WASHINGTON — Several key building blocks of plastics have been dropped, at least temporarily, from an Environmental Protection Agency list of chemicals the government would like tested for health risks for children.
Styrene and several phthalates are no longer targets for testing, under a Dec. 26 EPA proposal that spells out a voluntary testing program that the government would like chemical manufacturers to undertake.
EPA cited extensive ongoing reviews that other agencies are conducting. The agency did not rule out including those chemicals later. The agency put 23 chemicals on its list.
Generally, industry reaction was positive.
The American Chemistry Council in Arlington, Va., was happy that EPA's proposal allows for tiered testing and makes an existing testing program for high-production-volume chemicals the basis for the first tier.
"This seems generally consistent with what we anticipated, but I must add we are still evaluating it," said spokesman Frank Rathbun. "There are important elements that need to be clarified with EPA."
During public meetings that EPA held to discuss its plan, environmentalists had urged the agency to minimize tiered testing while industry officials pushed for strict tiers that would limit future tests based on the results of earlier tests.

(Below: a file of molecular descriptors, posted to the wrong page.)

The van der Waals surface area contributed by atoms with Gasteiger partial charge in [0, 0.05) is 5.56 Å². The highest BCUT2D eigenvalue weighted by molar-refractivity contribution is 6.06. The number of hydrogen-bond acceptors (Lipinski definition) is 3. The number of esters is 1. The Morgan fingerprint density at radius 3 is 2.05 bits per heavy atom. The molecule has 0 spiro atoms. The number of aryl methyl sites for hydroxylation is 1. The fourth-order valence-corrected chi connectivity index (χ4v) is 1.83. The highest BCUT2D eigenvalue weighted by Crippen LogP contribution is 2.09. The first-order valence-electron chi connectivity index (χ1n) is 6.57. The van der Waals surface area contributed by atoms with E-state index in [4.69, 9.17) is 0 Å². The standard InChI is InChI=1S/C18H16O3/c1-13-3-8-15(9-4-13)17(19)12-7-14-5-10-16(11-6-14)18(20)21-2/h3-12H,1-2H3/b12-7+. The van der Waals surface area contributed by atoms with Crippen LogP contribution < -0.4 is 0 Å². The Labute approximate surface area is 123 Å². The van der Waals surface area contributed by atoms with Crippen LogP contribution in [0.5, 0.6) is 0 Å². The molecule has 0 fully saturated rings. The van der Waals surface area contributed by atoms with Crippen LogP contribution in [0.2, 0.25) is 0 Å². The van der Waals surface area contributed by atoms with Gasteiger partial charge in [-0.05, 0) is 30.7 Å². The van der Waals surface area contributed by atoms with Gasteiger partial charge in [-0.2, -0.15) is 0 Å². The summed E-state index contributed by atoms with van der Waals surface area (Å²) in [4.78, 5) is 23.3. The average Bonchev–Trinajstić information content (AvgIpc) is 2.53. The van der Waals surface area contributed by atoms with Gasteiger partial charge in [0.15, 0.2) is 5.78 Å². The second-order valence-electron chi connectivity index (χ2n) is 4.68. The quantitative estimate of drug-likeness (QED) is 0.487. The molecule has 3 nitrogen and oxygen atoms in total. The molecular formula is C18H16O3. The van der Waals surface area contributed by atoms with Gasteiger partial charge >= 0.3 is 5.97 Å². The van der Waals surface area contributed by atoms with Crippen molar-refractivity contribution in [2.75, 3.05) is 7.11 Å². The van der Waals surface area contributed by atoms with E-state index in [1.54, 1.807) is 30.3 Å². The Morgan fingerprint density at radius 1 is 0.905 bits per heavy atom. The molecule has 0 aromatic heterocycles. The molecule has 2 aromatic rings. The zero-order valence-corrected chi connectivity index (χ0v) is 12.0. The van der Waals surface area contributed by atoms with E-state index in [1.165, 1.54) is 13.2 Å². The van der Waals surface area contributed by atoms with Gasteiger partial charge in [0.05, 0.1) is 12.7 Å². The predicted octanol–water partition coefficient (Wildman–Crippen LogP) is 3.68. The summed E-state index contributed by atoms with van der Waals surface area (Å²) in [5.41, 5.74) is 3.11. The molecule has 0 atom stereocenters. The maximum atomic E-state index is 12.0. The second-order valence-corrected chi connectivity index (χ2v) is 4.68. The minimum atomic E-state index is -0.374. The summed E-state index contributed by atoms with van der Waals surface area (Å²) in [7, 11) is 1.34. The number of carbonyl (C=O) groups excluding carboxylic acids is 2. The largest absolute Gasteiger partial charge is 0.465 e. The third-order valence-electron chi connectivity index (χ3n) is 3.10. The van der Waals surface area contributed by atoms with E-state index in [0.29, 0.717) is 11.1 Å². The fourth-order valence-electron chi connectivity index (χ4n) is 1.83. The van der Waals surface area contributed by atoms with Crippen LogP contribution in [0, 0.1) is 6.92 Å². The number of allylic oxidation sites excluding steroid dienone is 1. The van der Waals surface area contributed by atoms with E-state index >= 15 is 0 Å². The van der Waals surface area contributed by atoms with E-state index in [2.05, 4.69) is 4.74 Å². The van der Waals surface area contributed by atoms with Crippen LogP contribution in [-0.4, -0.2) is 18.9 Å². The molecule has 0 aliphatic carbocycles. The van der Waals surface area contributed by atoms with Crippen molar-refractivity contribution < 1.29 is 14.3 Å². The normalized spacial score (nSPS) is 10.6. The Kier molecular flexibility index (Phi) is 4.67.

EPA hopes for broad participation in the program because it is voluntary, as the chemical industry requested, said Mary Ellen Weber, acting deputy director of the EPA's Office of Pollution Prevention and Toxics. She was interviewed Dec. 28, and holds that position until Dec. 31.
EPA eventually will expand the program to more chemicals but is starting with a small pilot to gain experience, she said.
Companies will make decisions on what tests to conduct, but all the opinions from companies, the EPA and advisers on whether additional testing is needed will be made public, she said.
Some other building blocks for plastics, like vinylidene chloride, which is used to make polyvinylidene chloride, and ethylene dichloride, are on the list.
The children's health testing program was launched after Vice President Al Gore called for it in a 1998 speech.